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Scots Charitable Society of Boston

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  • Alexander Bogle (c.1630 - 1706)
    Alexander appears to be another Scots Battle of Dunbar POWs indentured to the colonies
  • William Ballantine, of Boston (1627 - 1670)
    From A Catalogue of the Names of the Early Puritan Settlers of the Colony of Connecticut: With the Time of Their Arrival in the Country and Colony, Their Standing in Society, Place of Residence, Condit...
  • John Kneeland, Sr (1632 - 1691)
    Apparently another Scots 1650 Battle of Dunbar POW indentured to the colonies for 7 years: ... and if so, a founding member of the Scots Charitable Society 6 Mar 1657 in Boston Mary Hawkins, born befor...
  • James Grant "the Scotchman" (c.1631 - c.1663)
    He is called in old records "the Scotchman," to distinguish him from another James Grant, "the Drummer ". He fought in the army of Charles II at the Battle of Worcester on 3 September 1651, was capture...
  • John Clark, Scots POW (c.1620 - 1685)
    John Clark was one of the Scottish POWs brought over on the ship Unity in 1650 after capture in the Battle of Dunbar to work as an indentured servant. Like many of his compatriots, he worked for a time...

The Scots Charitable Society (est.1657) of Boston, Massachusetts, was established to provide relief for local, "needy Scotch people, after proper investigation." It "enjoys the distinction of being the oldest Scots society in America." It "became the prototype for thousands of other groups" of private charity in America.

The founding members were: Robert Porteous, William Cossar, Alexander Simson, George Thomson, James Moore, James Grant, Thomas Dewar, John Clark, Peter Grant, John Kneeland, Thomas Polson, William Anderson, James Webster, William Gibson, Alexander Grant, Andrew Jamesone, William Ballantyne, William Speed, James Ingles, John Macdonald, Thomas Shearer, George Trumble, Alexander Bogle, John Bennett, James Adams, Malcome Makcallome, and John Mason.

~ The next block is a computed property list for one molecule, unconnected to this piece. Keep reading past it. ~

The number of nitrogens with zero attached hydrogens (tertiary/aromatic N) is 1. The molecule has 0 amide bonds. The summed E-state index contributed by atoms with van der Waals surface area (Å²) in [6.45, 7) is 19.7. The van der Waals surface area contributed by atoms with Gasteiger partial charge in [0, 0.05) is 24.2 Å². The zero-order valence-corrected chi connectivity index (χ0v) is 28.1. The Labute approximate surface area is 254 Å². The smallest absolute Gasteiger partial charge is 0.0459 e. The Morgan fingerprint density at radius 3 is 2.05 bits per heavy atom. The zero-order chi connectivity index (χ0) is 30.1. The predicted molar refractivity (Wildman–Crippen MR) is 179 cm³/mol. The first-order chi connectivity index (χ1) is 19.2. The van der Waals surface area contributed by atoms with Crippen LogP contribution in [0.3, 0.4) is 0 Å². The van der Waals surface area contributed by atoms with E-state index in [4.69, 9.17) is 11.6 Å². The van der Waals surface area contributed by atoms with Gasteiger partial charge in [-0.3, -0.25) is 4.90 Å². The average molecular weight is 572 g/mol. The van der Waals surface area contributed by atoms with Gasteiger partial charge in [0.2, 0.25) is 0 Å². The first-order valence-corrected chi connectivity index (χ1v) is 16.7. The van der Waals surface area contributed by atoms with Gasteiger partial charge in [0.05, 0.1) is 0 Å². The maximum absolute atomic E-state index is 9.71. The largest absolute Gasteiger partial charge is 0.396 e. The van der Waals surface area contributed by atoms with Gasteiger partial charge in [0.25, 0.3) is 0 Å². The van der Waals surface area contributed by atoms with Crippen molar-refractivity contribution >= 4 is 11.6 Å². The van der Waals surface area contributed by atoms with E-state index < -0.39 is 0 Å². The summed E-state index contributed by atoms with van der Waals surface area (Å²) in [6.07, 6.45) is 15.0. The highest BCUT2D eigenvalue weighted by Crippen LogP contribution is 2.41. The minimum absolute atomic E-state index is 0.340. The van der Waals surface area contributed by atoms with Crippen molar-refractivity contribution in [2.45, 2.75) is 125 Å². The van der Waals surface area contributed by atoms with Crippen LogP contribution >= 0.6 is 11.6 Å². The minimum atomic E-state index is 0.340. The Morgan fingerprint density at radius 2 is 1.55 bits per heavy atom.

At a meeting the 6 of January 1657 we whose names are underwritten being all or the most part present did agree and conclude for the releefe of our selves, and any other for the which wee may see cause, to make a box, and every one of us to give as God shall moue our harts whose blessing and direction wee doe from our harts desyre to have from him (who is able to doe abundantly aboue all that wee are able to ask or think) both in the beginning and managing of that which we doe intend, and therefore that we may express our Intentions and become our own Interpreters, (leaving those that shall come after us to doe better than we have begun) hopeing that by the assistance of the great God who can bring small beginnings to greatter perfection than wee for the present can think of or expect, and lykewise we hope that God who hath the harts of all men in his hands and can turne them which way soever he pleaseth will double our spirit upon them and make them more zealous for his glory and the mutuall good one of another . . . and therefore knowing our owne weakness to express our selues in this particulasr we leave ourselues and it both to God and to the word of his grace, and doe desyre to declare our Intentions about which we have agreed. That is to say that wee whose names are Inserted in this booke doe and will by God's assistance give as God will moue us and as our ability will bear at our first entring, but it is agreed that none give less at ther entring then twelve pence and then quarterly to pay sixpence, and that this our benevolence is for the releefe of our selves being Scottishmen or for any of the Scottish nation whome we may see cause to helpe (not excluding the prudentiall care of the respective prudentiall townsmen whose God shall cast any of us or them, but rather as an addition thereunto) and it is agreed that there shall nothing be taken out of the box for the first sevin yeers for the releefe of any (the box being as yet in its minority), and further it is agreed that there shall be one Chosen (one of good report, fearing God, hateing covetousnes) quarterly to receive the dutyes of the said box and lykewise what Legacies may be left unto it, and that the first box maister shall give up all the revenues belonging unto the said box unto the next that is chosen, and so continue quarterly until) the Company may see any Inconvenience in it or cause to alter it, and it is agreed that our children shall have the same liberty with ourselves, they entring (when they are growne up) orderly, and it further agreed that those who doth willfully neglect to pay there dutys and have entred for the space of a twelve month togethir, shall have no benefite hereafter by the said box.